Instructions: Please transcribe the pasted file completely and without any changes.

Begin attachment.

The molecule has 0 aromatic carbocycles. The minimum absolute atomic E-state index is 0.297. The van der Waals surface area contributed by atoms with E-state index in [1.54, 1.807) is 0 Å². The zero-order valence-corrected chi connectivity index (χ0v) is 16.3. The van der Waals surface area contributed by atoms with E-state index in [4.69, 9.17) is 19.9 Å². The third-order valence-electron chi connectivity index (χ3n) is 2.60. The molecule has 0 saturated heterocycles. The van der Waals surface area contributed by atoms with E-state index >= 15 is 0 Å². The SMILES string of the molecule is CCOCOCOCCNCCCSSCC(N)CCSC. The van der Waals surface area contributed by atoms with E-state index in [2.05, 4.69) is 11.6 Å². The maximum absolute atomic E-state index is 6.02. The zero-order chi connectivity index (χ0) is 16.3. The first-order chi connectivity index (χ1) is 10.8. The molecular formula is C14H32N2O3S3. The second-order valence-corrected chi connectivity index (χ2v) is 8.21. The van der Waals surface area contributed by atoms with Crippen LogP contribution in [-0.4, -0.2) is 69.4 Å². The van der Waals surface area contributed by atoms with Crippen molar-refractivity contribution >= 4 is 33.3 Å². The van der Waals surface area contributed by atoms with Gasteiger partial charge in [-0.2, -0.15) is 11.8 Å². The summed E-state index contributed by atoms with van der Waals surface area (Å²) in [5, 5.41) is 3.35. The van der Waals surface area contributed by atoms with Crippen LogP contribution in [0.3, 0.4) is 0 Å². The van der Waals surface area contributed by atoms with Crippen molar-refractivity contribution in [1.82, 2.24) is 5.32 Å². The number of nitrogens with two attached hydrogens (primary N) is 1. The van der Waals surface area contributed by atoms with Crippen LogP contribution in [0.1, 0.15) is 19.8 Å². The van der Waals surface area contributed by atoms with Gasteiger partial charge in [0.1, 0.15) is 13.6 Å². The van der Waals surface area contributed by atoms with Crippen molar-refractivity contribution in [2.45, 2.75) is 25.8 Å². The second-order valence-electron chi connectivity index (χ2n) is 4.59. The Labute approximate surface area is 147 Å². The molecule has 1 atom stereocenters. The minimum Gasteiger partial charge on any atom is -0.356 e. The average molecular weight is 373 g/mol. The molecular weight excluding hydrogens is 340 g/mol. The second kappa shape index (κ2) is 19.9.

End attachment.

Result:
The molecule has 0 aromatic carbocycles. The minimum absolute atomic E-state index is 0.297. The van der Waals surface area contributed by atoms with E-state index in [1.54, 1.807) is 0 Å². The zero-order valence-corrected chi connectivity index (χ0v) is 16.3. The van der Waals surface area contributed by atoms with E-state index in [4.69, 9.17) is 19.9 Å². The third-order valence-electron chi connectivity index (χ3n) is 2.60. The molecule has 0 saturated heterocycles. The van der Waals surface area contributed by atoms with E-state index >= 15 is 0 Å². The SMILES string of the molecule is CCOCOCOCCNCCCSSCC(N)CCSC. The van der Waals surface area contributed by atoms with E-state index in [2.05, 4.69) is 11.6 Å². The maximum absolute atomic E-state index is 6.02. The zero-order chi connectivity index (χ0) is 16.3. The first-order chi connectivity index (χ1) is 10.8. The molecular formula is C14H32N2O3S3. The second-order valence-corrected chi connectivity index (χ2v) is 8.21. The van der Waals surface area contributed by atoms with Crippen LogP contribution in [-0.4, -0.2) is 69.4 Å². The van der Waals surface area contributed by atoms with Crippen molar-refractivity contribution >= 4 is 33.3 Å². The van der Waals surface area contributed by atoms with Gasteiger partial charge in [-0.2, -0.15) is 11.8 Å². The summed E-state index contributed by atoms with van der Waals surface area (Å²) in [5, 5.41) is 3.35. The van der Waals surface area contributed by atoms with Crippen LogP contribution in [0.3, 0.4) is 0 Å². The van der Waals surface area contributed by atoms with Crippen molar-refractivity contribution in [1.82, 2.24) is 5.32 Å². The number of nitrogens with two attached hydrogens (primary N) is 1. The van der Waals surface area contributed by atoms with Crippen LogP contribution in [0.1, 0.15) is 19.8 Å². The van der Waals surface area contributed by atoms with Gasteiger partial charge in [0.1, 0.15) is 13.6 Å². The van der Waals surface area contributed by atoms with Crippen molar-refractivity contribution in [2.45, 2.75) is 25.8 Å². The second-order valence-electron chi connectivity index (χ2n) is 4.59. The Labute approximate surface area is 147 Å². The molecule has 1 atom stereocenters. The minimum Gasteiger partial charge on any atom is -0.356 e. The average molecular weight is 373 g/mol. The molecular weight excluding hydrogens is 340 g/mol. The second kappa shape index (κ2) is 19.9.